Sometimes the most adventurous toddler can go through a clingy phase, here are some tips to help you cope with your little clip-on koala.

Why is my toddler clingy and whiny?

So your toddler has been exercising her new found independence for some time. She has been taking her naps without problems and settling down at night with a good routine.  However, almost all toddlers will reach the CLINGY stage in their development. This is usually around the ages of 15 months to two-years-old and sometimes even beyond. So be prepared, you may find yourself with a baby anaconda wrapped around your leg!

Whether it’s grabbing your legs, screaming when you disappear from sight or just wanting to be picked up and cuddled all the time, don’t be surprised if you’re constantly asking, ‘why is my toddler so clingy and whiny?’ but it is an absolutely normal part of their development.

Often clinginess comes in phases but triggers can include a new stage in their life like a new sibling, mum being pregnant, moving house or starting at daycare or pre-school.

Lack of trust in other grown-ups can also affect how clingy your toddler is, especially when you have to leave them for they first time in the care of someone else. This is often called separation anxiety.

How to deal with a clingy toddler

Although it’s frustrating for you, try to show as much compassion and understanding as you can as your toddlers fears feel very real to them. Avoid using a harsh tone, but do hold firm and don’t give in to every demand. You’re the one in control here, as hard as that can be to remember! Toddlers often start being clingy around the 15-month mark but it can be older and younger.

4 common triggers for clinginess

1. Leaving your child with another carer

If you have to leave your child with a babysitter, at a daycare or with a friend, you might find your distressed toddler will hold your legs or want to be picked up in a bid to stop you leaving them. They might even go into epic tantrum mode. This can be upsetting for both of you.

Most daycares suggest that you try leaving your toddler with them for a few hours over a few different days before their first full day and this is a great idea, so talk to them about their orientation program. It’s a chance to get used to being with another carer and in a different environment, and your child can learn to understand that you will always return.

  • Leave plenty of time during the drop-off so you’re not rushing off to work or an appointment and your toddler doesn’t feel abandoned.
  • Give her a hug and confidently assure your toddler that you will collect her at the end of the day. This ensures that your little one knows you will be back – after snack time, just before dinner time, when the sky gets dark, for example. Whatever you do, and however hard it is, try not to get upset in front of her as she will pick up on your anxiety and stress and mirror it. It can also be very confusing.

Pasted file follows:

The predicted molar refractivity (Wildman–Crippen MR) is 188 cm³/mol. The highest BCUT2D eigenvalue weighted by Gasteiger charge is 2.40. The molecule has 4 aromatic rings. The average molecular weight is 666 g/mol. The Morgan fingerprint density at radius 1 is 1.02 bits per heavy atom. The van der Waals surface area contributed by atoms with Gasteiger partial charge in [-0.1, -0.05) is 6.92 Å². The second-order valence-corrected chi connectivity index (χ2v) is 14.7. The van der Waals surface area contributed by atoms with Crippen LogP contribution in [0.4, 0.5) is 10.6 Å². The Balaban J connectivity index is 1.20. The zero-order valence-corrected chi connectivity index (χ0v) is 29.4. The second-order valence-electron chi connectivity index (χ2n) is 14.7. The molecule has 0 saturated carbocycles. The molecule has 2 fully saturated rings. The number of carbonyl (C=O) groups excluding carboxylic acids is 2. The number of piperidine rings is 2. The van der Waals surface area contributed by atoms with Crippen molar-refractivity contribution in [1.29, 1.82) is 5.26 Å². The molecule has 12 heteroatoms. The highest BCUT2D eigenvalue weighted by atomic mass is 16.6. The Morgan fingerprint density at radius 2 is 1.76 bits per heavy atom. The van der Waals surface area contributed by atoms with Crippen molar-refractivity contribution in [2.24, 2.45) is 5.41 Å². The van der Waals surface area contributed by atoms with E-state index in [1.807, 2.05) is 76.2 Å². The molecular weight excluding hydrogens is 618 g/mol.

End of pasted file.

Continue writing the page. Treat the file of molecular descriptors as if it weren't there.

• Make sure you leave your child in the company of another adult when you go, so they have someone to guide them into a fun activity.
  • Don’t just sneak away when your toddler is playing as this can cause distrust and anxiety if you suddenly just disappear. Try not to look back once you have said your good-byes.
  • When you arrive to collect your toddler, you may find they burst into tears. Usually this is because they overwhelmed by emotion and can’t express how they feel. It doesn’t mean they’ve had a bad day. Don’t panic!

A toddler may be confused when their mum is expecting baby number 2.

2. Expecting a new baby

If you are expecting a new baby, try to involve your toddler as much as you can in the process so they feel secure in their role within the family. For example, allow her to choose a colour for the new nursery, to touch your tummy when you’re hugging her and reassure your child that you will always love them and that they will be the big brother or sister to the new baby. This should reduce their fears of the new arrival

3. Having a new baby in the house

Bringing home a new baby and introducing him to your toddler can be a confusing and stressful time for everyone, but there are ways to help ease the situation.

After the birth, arrange for your child to meet the baby as soon as possible. It’s a good idea for the toddler to present the baby with a gift like a blanket or new teddy bear. Even giving the new bub a drawing can help your pre-schooler feel like they are a key part of this experience. Consider taking a framed photo of your toddler into hospital with you so you can show them you’ve missed them.

You may want to have your hands free when your child arrives so you can focus on greeting her before introducing her to the baby – you’ll have missed your firstborn too, so you’ll want to hug them (note: they will also look GIANT next to their new sibling)! Ask the midwives to let you know as soon as your toddler arrives so you can allow for this.

If she arrives while you’re feeding, ask her to come over and check out the baby’s feet and hands, and try to maintain eye contact with your toddler as much as you can. Smile and reassure her that you’re still the same mummy you were before you gave birth!

Once you introduce her to her sibling, allow your child as much contact with the baby as possible. Show her the baby and let her (gently) get to know him by touching his feet and talking to him.

Then, try and leave your newborn with your partner or another carer while you cuddle and talk to your toddler about their day and what they have been doing while you’ve been apart.